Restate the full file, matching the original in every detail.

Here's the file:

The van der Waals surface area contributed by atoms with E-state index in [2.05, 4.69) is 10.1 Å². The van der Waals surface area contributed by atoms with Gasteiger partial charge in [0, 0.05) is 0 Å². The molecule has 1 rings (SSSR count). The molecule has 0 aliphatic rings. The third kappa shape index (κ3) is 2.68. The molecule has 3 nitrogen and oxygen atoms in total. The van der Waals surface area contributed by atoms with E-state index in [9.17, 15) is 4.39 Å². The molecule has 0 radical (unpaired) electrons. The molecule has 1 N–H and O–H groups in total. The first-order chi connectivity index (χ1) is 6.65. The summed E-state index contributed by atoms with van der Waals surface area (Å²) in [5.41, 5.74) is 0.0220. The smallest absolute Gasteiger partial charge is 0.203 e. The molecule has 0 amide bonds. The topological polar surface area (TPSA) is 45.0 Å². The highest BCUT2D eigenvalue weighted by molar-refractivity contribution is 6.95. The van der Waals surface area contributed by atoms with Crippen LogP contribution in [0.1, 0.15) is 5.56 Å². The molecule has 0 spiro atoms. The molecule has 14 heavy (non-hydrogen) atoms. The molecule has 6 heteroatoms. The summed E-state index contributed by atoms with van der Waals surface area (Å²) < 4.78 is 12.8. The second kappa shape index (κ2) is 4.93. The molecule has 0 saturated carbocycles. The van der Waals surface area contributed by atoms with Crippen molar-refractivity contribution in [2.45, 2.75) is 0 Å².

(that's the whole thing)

The van der Waals surface area contributed by atoms with E-state index in [2.05, 4.69) is 10.1 Å². The van der Waals surface area contributed by atoms with Gasteiger partial charge in [0, 0.05) is 0 Å². The molecule has 1 rings (SSSR count). The molecule has 0 aliphatic rings. The third kappa shape index (κ3) is 2.68. The molecule has 3 nitrogen and oxygen atoms in total. The van der Waals surface area contributed by atoms with E-state index in [9.17, 15) is 4.39 Å². The molecule has 0 radical (unpaired) electrons. The molecule has 1 N–H and O–H groups in total. The first-order chi connectivity index (χ1) is 6.65. The summed E-state index contributed by atoms with van der Waals surface area (Å²) in [5.41, 5.74) is 0.0220. The smallest absolute Gasteiger partial charge is 0.203 e. The molecule has 0 amide bonds. The topological polar surface area (TPSA) is 45.0 Å². The highest BCUT2D eigenvalue weighted by molar-refractivity contribution is 6.95. The van der Waals surface area contributed by atoms with Crippen LogP contribution in [0.1, 0.15) is 5.56 Å². The molecule has 0 spiro atoms. The molecule has 14 heavy (non-hydrogen) atoms. The molecule has 6 heteroatoms. The summed E-state index contributed by atoms with van der Waals surface area (Å²) < 4.78 is 12.8. The second kappa shape index (κ2) is 4.93. The molecule has 0 saturated carbocycles. The van der Waals surface area contributed by atoms with Crippen molar-refractivity contribution in [2.45, 2.75) is 0 Å².